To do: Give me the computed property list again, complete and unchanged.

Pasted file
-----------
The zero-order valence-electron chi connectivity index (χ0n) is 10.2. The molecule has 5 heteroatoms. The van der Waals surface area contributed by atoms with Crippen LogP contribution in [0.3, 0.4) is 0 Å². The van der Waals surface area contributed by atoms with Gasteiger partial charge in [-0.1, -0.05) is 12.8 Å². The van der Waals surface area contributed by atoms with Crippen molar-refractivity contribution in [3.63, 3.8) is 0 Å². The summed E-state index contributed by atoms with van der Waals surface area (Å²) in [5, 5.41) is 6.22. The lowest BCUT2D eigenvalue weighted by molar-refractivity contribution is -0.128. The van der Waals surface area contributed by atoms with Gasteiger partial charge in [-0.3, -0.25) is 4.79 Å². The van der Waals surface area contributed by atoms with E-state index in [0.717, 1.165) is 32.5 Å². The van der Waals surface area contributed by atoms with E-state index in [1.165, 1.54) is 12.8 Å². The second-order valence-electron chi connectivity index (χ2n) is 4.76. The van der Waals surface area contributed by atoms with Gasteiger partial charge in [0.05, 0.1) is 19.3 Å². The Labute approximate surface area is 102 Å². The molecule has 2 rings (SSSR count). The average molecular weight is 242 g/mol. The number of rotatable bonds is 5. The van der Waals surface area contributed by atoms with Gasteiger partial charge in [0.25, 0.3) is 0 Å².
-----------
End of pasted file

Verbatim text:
The zero-order valence-electron chi connectivity index (χ0n) is 10.2. The molecule has 5 heteroatoms. The van der Waals surface area contributed by atoms with Crippen LogP contribution in [0.3, 0.4) is 0 Å². The van der Waals surface area contributed by atoms with Gasteiger partial charge in [-0.1, -0.05) is 12.8 Å². The van der Waals surface area contributed by atoms with Crippen molar-refractivity contribution in [3.63, 3.8) is 0 Å². The summed E-state index contributed by atoms with van der Waals surface area (Å²) in [5, 5.41) is 6.22. The lowest BCUT2D eigenvalue weighted by molar-refractivity contribution is -0.128. The van der Waals surface area contributed by atoms with Gasteiger partial charge in [-0.3, -0.25) is 4.79 Å². The van der Waals surface area contributed by atoms with E-state index in [0.717, 1.165) is 32.5 Å². The van der Waals surface area contributed by atoms with E-state index in [1.165, 1.54) is 12.8 Å². The second-order valence-electron chi connectivity index (χ2n) is 4.76. The van der Waals surface area contributed by atoms with Gasteiger partial charge in [0.05, 0.1) is 19.3 Å². The Labute approximate surface area is 102 Å². The molecule has 2 rings (SSSR count). The average molecular weight is 242 g/mol. The number of rotatable bonds is 5. The van der Waals surface area contributed by atoms with Gasteiger partial charge in [0.25, 0.3) is 0 Å².